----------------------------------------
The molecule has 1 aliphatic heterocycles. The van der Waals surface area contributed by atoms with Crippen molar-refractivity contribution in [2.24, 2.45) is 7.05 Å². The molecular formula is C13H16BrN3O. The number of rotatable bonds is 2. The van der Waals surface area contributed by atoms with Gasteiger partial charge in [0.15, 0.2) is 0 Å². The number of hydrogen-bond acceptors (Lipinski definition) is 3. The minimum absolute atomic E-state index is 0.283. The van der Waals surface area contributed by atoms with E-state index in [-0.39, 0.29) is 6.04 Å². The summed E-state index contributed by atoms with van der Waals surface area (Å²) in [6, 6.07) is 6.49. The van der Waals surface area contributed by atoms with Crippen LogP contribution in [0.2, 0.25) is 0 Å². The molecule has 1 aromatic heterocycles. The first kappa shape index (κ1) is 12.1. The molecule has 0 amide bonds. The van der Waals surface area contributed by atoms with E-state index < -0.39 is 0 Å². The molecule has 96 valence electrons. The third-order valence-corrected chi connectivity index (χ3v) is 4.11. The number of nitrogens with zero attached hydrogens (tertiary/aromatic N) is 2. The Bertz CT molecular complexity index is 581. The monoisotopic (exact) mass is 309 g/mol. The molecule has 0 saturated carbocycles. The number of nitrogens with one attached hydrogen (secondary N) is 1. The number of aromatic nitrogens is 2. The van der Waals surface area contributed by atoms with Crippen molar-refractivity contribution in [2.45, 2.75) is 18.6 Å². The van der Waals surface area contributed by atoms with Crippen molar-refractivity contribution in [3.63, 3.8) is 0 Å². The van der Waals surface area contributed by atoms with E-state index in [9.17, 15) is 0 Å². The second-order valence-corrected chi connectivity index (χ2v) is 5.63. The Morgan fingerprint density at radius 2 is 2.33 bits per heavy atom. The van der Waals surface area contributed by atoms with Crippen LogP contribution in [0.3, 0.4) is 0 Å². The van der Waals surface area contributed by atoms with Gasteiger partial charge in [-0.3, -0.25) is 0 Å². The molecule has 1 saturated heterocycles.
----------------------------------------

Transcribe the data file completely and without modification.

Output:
The molecule has 1 aliphatic heterocycles. The van der Waals surface area contributed by atoms with Crippen molar-refractivity contribution in [2.24, 2.45) is 7.05 Å². The molecular formula is C13H16BrN3O. The number of rotatable bonds is 2. The van der Waals surface area contributed by atoms with Gasteiger partial charge in [0.15, 0.2) is 0 Å². The number of hydrogen-bond acceptors (Lipinski definition) is 3. The minimum absolute atomic E-state index is 0.283. The van der Waals surface area contributed by atoms with E-state index in [-0.39, 0.29) is 6.04 Å². The summed E-state index contributed by atoms with van der Waals surface area (Å²) in [6, 6.07) is 6.49. The van der Waals surface area contributed by atoms with Crippen LogP contribution in [0.2, 0.25) is 0 Å². The molecule has 1 aromatic heterocycles. The first kappa shape index (κ1) is 12.1. The molecule has 0 amide bonds. The van der Waals surface area contributed by atoms with E-state index < -0.39 is 0 Å². The molecule has 96 valence electrons. The third-order valence-corrected chi connectivity index (χ3v) is 4.11. The number of nitrogens with zero attached hydrogens (tertiary/aromatic N) is 2. The Bertz CT molecular complexity index is 581. The monoisotopic (exact) mass is 309 g/mol. The molecule has 0 saturated carbocycles. The number of nitrogens with one attached hydrogen (secondary N) is 1. The number of aromatic nitrogens is 2. The van der Waals surface area contributed by atoms with Crippen molar-refractivity contribution in [2.45, 2.75) is 18.6 Å². The van der Waals surface area contributed by atoms with Crippen molar-refractivity contribution in [3.63, 3.8) is 0 Å². The van der Waals surface area contributed by atoms with E-state index in [9.17, 15) is 0 Å². The second-order valence-corrected chi connectivity index (χ2v) is 5.63. The Morgan fingerprint density at radius 2 is 2.33 bits per heavy atom. The van der Waals surface area contributed by atoms with Crippen LogP contribution in [0.3, 0.4) is 0 Å². The van der Waals surface area contributed by atoms with Gasteiger partial charge in [-0.3, -0.25) is 0 Å². The molecule has 1 saturated heterocycles.